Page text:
Discuss how the characters use psychological defense mechanisms to protect the ego from dangerous truths within the Whitsun Weddings and Talking heads.

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Lainy Fletcher

Discuss how the characters use psychological defence mechanisms to protect the ego from dangerous truths within the Whitsun Weddings and Talking heads.

According to Freudian theory, the ego, Latin for “I”, prevents us from acting on our basic biological drives, but also works to achieve a balance with our moral standards created by out social environment. The ego is both conscious and unconscious. Freud established that our ego creates defence mechanisms to cope with conflicts between reality and either society's morals, norms, and taboos. Within the Whitsun weddings, the characters view themselves as isolated through the way they view other people. The speaker gets a sense of who they are through measuring themselves through other people. They will see other people and measure their life from them. As a result of this the characters in Self’s the man and Mr Bleaney struggle to accept their loneliness because they have deluded themselves into believing that they are better off alone, and that is the lifestyle they have chosen. When they almost come to terms with this hard truth, they fall back into doubt with “I don’t know” and “or I suppose I can”. In A Chip In The Sugar , there is still a sense of this however, the characters have an initial idea of who they are, or how they want to appear to others, but they are usually wrong, which is ironic.  

Graham, in Bennett’s A Chip in the Sugar is resentful of his mother’s relationship with Mr Turnbull. Graham and Mr Turnbull compete for Vera’s attention. Graham describes Mr Turnbull sarcastically, “Only his lordship says he’s got a bad back.” To Graham this is a small victory, whilst he may not be superior to Mr Turnbull, but certainly at this moment he feels of more use to his mother. The use of “his lordship” whilst intended sarcastically, highlights the superiority anxieties Graham is having about Mr Turnbull’s presence. Graham’s ego instead of coming to terms with the fears of losing his mother displaces his anger towards Mr Turnbull. Displacement is a Freudian defence mechanism in which individuals find a different outlet for feelings and transfer anger towards an “out group” a person such as Mr Turnbull who is not directly involved with Graham’s problems but aggravates them.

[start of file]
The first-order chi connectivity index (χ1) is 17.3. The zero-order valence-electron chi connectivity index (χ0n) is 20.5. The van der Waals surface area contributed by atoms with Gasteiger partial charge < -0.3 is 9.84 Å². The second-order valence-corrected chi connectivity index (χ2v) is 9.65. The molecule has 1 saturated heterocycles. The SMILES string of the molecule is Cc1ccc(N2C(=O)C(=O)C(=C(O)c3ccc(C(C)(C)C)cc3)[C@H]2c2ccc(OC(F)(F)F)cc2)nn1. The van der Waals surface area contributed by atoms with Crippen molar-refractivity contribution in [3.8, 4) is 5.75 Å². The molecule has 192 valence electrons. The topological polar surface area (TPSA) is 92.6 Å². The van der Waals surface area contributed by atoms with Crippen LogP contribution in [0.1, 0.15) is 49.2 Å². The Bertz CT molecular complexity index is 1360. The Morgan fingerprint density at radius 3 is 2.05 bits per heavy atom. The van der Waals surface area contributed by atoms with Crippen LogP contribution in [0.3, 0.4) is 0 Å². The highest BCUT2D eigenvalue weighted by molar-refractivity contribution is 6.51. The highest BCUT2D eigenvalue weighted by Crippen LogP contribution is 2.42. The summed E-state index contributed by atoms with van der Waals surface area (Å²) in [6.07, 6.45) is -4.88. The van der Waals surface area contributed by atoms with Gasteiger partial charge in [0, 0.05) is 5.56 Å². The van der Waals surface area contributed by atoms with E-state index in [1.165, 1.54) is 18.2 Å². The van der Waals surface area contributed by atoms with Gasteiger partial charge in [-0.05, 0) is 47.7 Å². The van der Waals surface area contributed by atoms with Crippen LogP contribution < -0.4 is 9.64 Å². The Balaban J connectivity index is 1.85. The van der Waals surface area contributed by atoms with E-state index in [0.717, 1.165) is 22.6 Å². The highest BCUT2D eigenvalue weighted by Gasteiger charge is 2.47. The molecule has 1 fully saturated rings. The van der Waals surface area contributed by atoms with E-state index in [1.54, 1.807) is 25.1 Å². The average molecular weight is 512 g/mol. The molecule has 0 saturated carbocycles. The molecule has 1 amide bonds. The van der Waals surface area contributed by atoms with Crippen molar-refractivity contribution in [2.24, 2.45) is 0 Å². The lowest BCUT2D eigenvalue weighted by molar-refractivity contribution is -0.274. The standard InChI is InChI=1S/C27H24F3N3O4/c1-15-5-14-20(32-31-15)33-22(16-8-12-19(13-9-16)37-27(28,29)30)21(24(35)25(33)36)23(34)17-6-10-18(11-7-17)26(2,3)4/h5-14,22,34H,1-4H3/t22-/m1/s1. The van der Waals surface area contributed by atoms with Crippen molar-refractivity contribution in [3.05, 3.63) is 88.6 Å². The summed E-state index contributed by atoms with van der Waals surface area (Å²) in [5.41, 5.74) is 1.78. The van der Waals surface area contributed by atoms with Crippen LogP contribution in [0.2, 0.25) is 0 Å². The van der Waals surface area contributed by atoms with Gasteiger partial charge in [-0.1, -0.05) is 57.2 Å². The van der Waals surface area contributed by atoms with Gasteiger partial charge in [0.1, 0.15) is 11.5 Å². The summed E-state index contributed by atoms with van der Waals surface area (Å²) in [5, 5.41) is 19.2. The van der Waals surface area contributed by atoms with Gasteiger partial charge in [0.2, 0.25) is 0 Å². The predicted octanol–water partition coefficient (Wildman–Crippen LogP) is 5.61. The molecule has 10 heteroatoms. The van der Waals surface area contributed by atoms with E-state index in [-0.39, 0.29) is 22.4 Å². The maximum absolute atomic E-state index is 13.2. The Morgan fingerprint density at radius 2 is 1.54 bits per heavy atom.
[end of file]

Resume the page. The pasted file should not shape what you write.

Graham does not accept his mental illness within the monologue. It is apparent to the audience by the fact that Graham was “making paper flowers at one stage”. The fact that Graham does not directly mention his illness and only alludes to it with the mention of therapy classes and “watching like they used to do before, I thought that chapter was closed” creates a sense that Graham struggles to accept his mental although it is a prominent feature which plagues his life. In the cafe scene, once Graham believes the topic of his mental illness is established, Graham says “I went to the toilet.” This shows that Graham struggles to accept, and is possibly embarrassed by his mental illness. He understands that his mother is going to tell Mr Turnbull; therefore he escapes the conversation, thus escaping being forced to accept hurtful information which would damage his ego. However, it can be perceived that Graham was actually present for this conversation and where Graham said “I went to the toilet” is actually where Graham’s unconscious mind has rationalised the events, and reinterpreted them to make them safer for the ego by blocking out the information. When Graham says “when I came back” instead of meaning physically returning from the toilet, means that he zoned back into the conversation.  A Chip in the Sugar is a monologue, and similarly to a soliloquy, the characters have to be truthful. However, if Graham is subconsciously rationalising and reinterpreting this information, he believes himself to be telling the truth and not flouting the rules of the soliloquy.

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Graham appears to have an exaggerated perception of his own abilities with his reference to reading Guardian and saying that is mother has “picked up enough from me”.  This is an example of Freud’s sublimination defence mechanism as Graham is directing his energy into other activities which are perceived as positive aspects of the personality.

In A Chip in the Sugar alludes to Graham’s homosexuality with the homosexual-pornographic magazines during an argument with his mother towards to dénouement of the monologue.

 “I know what kind of magazines you read”, I said “chess”… she said “they never are chess. Chess with no ...

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